Photo above: Dr. Clarence Henry. Photo credit: Antigua and Barbuda government.
ST. JOHN’S, Antigua, Mar 5, (CMC) – The Chairman of the National Coordinating Committee overseeing Antigua and Barbuda’s plans to decide whether or not the country should replace to the London-based Privy Council with the Caribbean Court of Justice (CCJ), says, holding a referendum on the matter “is not a bad thing”.
Ambassador, Dr. Clarence Henry, noted that while some Caribbean Community (CARICOM) countries like Barbados, Dominica and Belize have made the CCJ their final court through amendments to their constitutions, Grenada and Antigua and Barbuda would have to hold a referendum before it could fully join the Trinidad-based court.
He said, the two CARICOM countries, which have signalled their intention to join the CCJ that was established in 2001 to replace the Privy Council, “must seek and obtain the permission of two thirds majority of votes cast at the referendum.
“Plus elections rules must be developed and passed through Parliament prior to the referendum.”
Antigua and Barbuda will, on March 10, launch a public education campaign ahead of the referendum that is most likely to be held mid-year.
He said, for Antigua and Barbuda and Grenada, holding a referendum “is not a bad thing, in fact, it a great asset for the political directorate to obtain the endorsement of their people in a democratic process.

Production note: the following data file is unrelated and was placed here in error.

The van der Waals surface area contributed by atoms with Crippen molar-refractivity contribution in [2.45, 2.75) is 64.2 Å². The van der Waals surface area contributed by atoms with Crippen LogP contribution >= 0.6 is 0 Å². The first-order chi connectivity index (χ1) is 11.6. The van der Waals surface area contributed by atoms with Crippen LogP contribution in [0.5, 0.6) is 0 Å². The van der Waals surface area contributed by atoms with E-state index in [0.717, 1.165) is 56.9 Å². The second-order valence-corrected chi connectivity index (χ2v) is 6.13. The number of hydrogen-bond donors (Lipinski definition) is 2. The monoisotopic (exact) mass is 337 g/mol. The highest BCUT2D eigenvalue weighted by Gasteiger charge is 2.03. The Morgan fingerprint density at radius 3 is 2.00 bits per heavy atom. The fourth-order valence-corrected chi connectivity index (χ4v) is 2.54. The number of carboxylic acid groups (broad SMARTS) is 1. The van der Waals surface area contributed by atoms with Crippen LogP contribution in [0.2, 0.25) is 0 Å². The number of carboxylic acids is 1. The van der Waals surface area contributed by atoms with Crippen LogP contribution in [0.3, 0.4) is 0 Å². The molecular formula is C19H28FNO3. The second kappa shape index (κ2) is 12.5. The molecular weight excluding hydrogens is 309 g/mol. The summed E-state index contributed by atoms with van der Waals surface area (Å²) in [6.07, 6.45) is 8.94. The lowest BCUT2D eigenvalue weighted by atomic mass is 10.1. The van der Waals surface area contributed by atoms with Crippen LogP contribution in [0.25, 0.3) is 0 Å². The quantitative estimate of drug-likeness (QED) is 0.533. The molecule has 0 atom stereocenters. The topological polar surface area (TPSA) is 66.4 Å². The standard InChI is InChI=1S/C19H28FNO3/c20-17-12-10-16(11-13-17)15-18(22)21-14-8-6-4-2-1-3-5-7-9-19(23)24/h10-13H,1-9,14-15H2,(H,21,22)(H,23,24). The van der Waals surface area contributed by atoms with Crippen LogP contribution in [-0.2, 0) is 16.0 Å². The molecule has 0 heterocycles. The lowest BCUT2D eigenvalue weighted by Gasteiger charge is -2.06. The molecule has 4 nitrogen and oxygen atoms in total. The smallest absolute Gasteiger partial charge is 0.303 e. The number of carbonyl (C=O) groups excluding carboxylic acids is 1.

“It can only be good as a still relatively young nation, as we strive for our place in the global arena at a time of much change, unpredictability, and unprecedented global economic transition to name a few uncharted unfolding realities,” Henry said.
“Therefore, a referendum is not a bad thing, since it is evidence of an open, free democracy, affording the governed an opportunity to express their will through the casting of ballots to a yes or no question.”
He said, that this is why the local coordinating committee is “not taking any chances, and have decided to reach out to the youth, fifth formers and tertiary level students to attend a Youth Forum.
“It is those students, if they are not at the age to vote on the day, who would still be in the position to inform/influence their parents in making the “informed choice”.
“Moreover, I learnt that social studies syllabus for the secondary covers matters surrounding the court, integration and their, so the sharing of information to the youth will empower them by enhancing their knowledge base,” Henry said.